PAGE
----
The ECB Vice President Luis de Guindos discussed the three remaining tasks for regulators and macro-prudential policymakers with respect to global financial regulation. He discussed the importance of full and timely implementation and evaluation of Basel III standards, the need for adding a macro-prudential dimension to stress tests of the banking sector, and the necessity to actively monitor and extend the macro-prudential policy toolkit to the non-bank financial sector.
As the supervisory focus shifts to evaluating the effects of regulatory reforms, Mr. Guindos highlighted that ECB supports the evaluation work being performed under the aegis of FSB and is also conducting a number of evaluation projects of its own. It is required to keep up the efforts and strive for the full, timely, and consistent implementation of those elements of the reforms that are still missing. For EU, these include, the Fundamental Review of the Trading Book and the Basel III finalization package of December 2017. Mr. Guindos noted that macro-prudential policy should play an important role in ensuring the resilience of the banking sector to adverse shocks. In his view, at this stage of the financial cycle, it would still be desirable for a number of euro area countries to build-up macro-prudential buffers. Bank capital plays a crucial role in absorbing tail risks, it provides solvency insurance and makes it more likely that banks will be able to continue to provide credit during a downturn. From a macro-prudential perspective, then, the continued build-up of buffers could, therefore, be justified, especially in countries where the long upturn may have led to an underestimation of credit risk or where private indebtedness is particularly high or rising.
Next, he discussed the concept of macro-prudential stress testing, a key analytical tool that helps assess the resilience of financial system. He mentioned that macro-prudential stress test framework of ECB not only tracks the resilience of individual banking institutions but also accounts for how banks interact with each other and how their actions feed back to the economy. This analytical framework can also help to calibrate macro-prudential policies. The framework shows, for instance, that the timing of the activation of capital-based measures matters for their effectiveness. If a new policy tool is introduced in good times, banks are able to build-up additional capital by retaining their profits and they do not need to shrink their loan books to improve their capital ratios. A new capital policy tool that is introduced in bad times, however, is likely to trigger a reduction in credit and place an additional drag on the economy. Bad timing increases the cost of macro-prudential and regulatory interventions, potentially rendering such measures counter-productive.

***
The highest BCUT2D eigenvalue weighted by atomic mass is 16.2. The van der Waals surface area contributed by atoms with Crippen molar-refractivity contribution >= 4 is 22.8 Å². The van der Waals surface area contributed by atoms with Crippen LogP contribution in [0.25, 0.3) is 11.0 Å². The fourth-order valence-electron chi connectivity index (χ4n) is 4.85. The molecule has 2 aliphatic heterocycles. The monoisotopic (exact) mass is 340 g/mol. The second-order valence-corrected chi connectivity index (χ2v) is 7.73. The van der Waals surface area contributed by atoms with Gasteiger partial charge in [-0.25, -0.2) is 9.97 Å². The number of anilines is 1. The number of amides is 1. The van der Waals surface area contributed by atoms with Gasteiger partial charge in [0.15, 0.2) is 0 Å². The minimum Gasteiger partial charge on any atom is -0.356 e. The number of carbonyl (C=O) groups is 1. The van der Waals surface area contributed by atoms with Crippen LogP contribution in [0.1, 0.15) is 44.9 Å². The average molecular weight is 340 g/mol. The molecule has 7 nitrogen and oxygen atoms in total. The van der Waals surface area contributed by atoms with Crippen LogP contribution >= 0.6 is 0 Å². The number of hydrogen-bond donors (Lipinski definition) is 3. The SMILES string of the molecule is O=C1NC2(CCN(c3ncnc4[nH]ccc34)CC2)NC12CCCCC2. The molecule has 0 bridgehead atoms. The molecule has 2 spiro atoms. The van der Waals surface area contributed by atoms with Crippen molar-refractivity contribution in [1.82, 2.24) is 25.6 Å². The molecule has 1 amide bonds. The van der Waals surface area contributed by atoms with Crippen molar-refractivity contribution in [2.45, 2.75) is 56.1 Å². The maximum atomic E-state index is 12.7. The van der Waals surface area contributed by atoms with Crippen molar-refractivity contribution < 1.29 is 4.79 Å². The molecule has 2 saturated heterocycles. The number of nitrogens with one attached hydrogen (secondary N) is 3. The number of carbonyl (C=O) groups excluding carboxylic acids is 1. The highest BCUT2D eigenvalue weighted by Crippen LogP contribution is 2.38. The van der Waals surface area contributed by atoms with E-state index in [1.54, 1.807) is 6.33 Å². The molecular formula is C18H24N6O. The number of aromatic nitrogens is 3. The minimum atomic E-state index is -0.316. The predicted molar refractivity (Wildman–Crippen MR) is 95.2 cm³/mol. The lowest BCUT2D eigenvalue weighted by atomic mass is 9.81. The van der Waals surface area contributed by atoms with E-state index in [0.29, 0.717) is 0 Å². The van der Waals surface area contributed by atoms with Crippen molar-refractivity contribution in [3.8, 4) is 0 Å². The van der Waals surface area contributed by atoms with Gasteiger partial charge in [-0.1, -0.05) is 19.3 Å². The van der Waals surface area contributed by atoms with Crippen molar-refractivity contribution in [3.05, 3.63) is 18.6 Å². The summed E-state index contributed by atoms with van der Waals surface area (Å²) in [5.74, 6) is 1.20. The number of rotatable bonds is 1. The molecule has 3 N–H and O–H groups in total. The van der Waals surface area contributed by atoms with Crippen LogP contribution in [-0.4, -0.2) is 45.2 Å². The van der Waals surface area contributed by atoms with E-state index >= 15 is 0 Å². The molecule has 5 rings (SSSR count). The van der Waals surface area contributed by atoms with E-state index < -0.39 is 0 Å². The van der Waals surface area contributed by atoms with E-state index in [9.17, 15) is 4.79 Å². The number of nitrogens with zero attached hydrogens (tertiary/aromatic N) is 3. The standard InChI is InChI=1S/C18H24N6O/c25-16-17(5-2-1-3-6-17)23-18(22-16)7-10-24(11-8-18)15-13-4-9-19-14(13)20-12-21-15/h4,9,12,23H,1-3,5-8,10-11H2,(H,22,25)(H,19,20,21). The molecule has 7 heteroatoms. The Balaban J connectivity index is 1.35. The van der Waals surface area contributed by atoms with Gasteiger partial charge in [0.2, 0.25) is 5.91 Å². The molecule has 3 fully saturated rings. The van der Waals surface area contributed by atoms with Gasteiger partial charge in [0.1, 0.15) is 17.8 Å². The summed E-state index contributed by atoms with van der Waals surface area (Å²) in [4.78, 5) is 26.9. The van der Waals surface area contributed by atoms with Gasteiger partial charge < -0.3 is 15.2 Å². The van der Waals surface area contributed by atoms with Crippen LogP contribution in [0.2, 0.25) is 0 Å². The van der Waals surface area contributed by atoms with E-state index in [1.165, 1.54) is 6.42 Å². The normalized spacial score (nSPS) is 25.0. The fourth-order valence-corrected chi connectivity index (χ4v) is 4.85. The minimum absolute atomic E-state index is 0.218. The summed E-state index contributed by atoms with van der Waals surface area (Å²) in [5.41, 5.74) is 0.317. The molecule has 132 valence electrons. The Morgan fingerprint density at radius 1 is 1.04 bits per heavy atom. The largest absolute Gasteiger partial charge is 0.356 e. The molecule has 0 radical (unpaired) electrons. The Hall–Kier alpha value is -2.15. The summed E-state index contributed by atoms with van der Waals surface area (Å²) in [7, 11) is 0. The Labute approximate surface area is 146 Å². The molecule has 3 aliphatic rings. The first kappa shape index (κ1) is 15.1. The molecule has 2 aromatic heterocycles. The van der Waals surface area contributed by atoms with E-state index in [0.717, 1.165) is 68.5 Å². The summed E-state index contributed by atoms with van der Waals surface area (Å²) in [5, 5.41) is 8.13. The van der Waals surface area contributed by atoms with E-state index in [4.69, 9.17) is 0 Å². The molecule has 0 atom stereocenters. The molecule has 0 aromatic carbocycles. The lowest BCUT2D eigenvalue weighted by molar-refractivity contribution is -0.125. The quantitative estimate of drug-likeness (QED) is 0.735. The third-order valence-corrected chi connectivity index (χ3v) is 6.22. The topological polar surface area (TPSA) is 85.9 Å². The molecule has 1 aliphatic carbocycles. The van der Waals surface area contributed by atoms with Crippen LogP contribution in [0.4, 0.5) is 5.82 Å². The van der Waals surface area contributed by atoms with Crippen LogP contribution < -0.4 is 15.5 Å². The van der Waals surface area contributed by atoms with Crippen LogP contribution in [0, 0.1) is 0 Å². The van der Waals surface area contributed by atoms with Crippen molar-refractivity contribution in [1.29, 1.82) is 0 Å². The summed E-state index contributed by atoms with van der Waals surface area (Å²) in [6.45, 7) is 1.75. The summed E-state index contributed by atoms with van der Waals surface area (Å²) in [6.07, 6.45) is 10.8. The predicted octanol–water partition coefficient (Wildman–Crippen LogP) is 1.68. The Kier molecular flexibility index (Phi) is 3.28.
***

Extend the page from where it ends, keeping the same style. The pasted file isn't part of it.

Mr. Guindos believes that work on the regulatory and the macro-prudential framework for non-bank financial sector is still in its early stages. In search of higher yields, non-banks have accumulated more credit and liquidity risks on their balance sheets. Moreover, non-banks may be contributing to the current cyclical underpricing of risk and helping to amplify the upswing in the wider financial cycle. To reap the benefits of a deep and integrated European capital market, non-bank financing needs to develop in a sustainable manner. International cooperation is needed to develop tools for stress testing but now at the system-wide level, in the form of models that incorporate both banks and non-banks. From a regulatory perspective, at least two lines of defense are needed to counter evolving risks in this area. First and foremost, prudential standards must remain solid in the non-bank financial sector. An extension of the macro-prudential toolkit to the non-bank financial sector is needed to provide authorities with the means to address risks at the system level. Macro-prudential framework would need to be capable of identifying and addressing the key fragilities and externalities stemming from the non-bank sector and provide authorities with the tools that would allow them to achieve this efficiently and effectively.
Related Link: Speech
Keywords: Europe, EU, Banking, Basel III, Macro-Prudential Policy, Non-Bank Financial Sector, Stress Testing, ECB
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